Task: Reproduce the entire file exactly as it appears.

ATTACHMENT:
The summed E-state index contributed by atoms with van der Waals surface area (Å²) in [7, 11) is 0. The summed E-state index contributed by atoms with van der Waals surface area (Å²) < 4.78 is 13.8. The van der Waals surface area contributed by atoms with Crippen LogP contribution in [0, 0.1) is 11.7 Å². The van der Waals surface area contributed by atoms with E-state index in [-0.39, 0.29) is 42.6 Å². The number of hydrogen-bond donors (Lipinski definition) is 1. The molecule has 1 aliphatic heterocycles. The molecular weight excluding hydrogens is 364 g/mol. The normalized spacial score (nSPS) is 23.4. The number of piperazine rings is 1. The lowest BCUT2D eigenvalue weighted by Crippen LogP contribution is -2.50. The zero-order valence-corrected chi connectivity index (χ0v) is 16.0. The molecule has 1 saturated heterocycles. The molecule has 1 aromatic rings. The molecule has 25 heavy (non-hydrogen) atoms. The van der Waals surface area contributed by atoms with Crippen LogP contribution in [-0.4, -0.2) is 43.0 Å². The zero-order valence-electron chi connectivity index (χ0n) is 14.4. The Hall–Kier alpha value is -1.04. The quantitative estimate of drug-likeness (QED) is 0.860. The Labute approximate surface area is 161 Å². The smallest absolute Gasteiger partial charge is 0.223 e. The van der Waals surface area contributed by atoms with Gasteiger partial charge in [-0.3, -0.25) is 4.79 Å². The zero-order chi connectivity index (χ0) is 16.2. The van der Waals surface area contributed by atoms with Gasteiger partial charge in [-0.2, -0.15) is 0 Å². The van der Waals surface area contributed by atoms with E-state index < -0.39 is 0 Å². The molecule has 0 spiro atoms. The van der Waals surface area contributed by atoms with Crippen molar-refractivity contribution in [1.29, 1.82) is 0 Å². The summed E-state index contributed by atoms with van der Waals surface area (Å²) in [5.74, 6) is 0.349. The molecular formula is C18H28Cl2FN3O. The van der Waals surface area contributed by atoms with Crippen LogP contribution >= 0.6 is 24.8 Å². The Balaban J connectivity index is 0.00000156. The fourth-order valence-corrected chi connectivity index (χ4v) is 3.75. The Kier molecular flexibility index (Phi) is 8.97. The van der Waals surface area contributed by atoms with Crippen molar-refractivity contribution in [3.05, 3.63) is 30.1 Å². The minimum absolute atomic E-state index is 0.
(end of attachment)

The summed E-state index contributed by atoms with van der Waals surface area (Å²) in [7, 11) is 0. The summed E-state index contributed by atoms with van der Waals surface area (Å²) < 4.78 is 13.8. The van der Waals surface area contributed by atoms with Crippen LogP contribution in [0, 0.1) is 11.7 Å². The van der Waals surface area contributed by atoms with E-state index in [-0.39, 0.29) is 42.6 Å². The number of hydrogen-bond donors (Lipinski definition) is 1. The molecule has 1 aliphatic heterocycles. The molecular weight excluding hydrogens is 364 g/mol. The normalized spacial score (nSPS) is 23.4. The number of piperazine rings is 1. The lowest BCUT2D eigenvalue weighted by Crippen LogP contribution is -2.50. The zero-order valence-corrected chi connectivity index (χ0v) is 16.0. The molecule has 1 saturated heterocycles. The molecule has 1 aromatic rings. The molecule has 25 heavy (non-hydrogen) atoms. The van der Waals surface area contributed by atoms with Crippen LogP contribution in [-0.4, -0.2) is 43.0 Å². The zero-order valence-electron chi connectivity index (χ0n) is 14.4. The Hall–Kier alpha value is -1.04. The quantitative estimate of drug-likeness (QED) is 0.860. The Labute approximate surface area is 161 Å². The smallest absolute Gasteiger partial charge is 0.223 e. The van der Waals surface area contributed by atoms with Gasteiger partial charge in [-0.3, -0.25) is 4.79 Å². The zero-order chi connectivity index (χ0) is 16.2. The van der Waals surface area contributed by atoms with Gasteiger partial charge in [-0.2, -0.15) is 0 Å². The van der Waals surface area contributed by atoms with E-state index < -0.39 is 0 Å². The molecule has 0 spiro atoms. The van der Waals surface area contributed by atoms with Crippen molar-refractivity contribution in [1.29, 1.82) is 0 Å². The summed E-state index contributed by atoms with van der Waals surface area (Å²) in [5.74, 6) is 0.349. The molecular formula is C18H28Cl2FN3O. The van der Waals surface area contributed by atoms with Crippen LogP contribution >= 0.6 is 24.8 Å². The Balaban J connectivity index is 0.00000156. The fourth-order valence-corrected chi connectivity index (χ4v) is 3.75. The Kier molecular flexibility index (Phi) is 8.97. The van der Waals surface area contributed by atoms with Crippen molar-refractivity contribution in [3.05, 3.63) is 30.1 Å². The minimum absolute atomic E-state index is 0.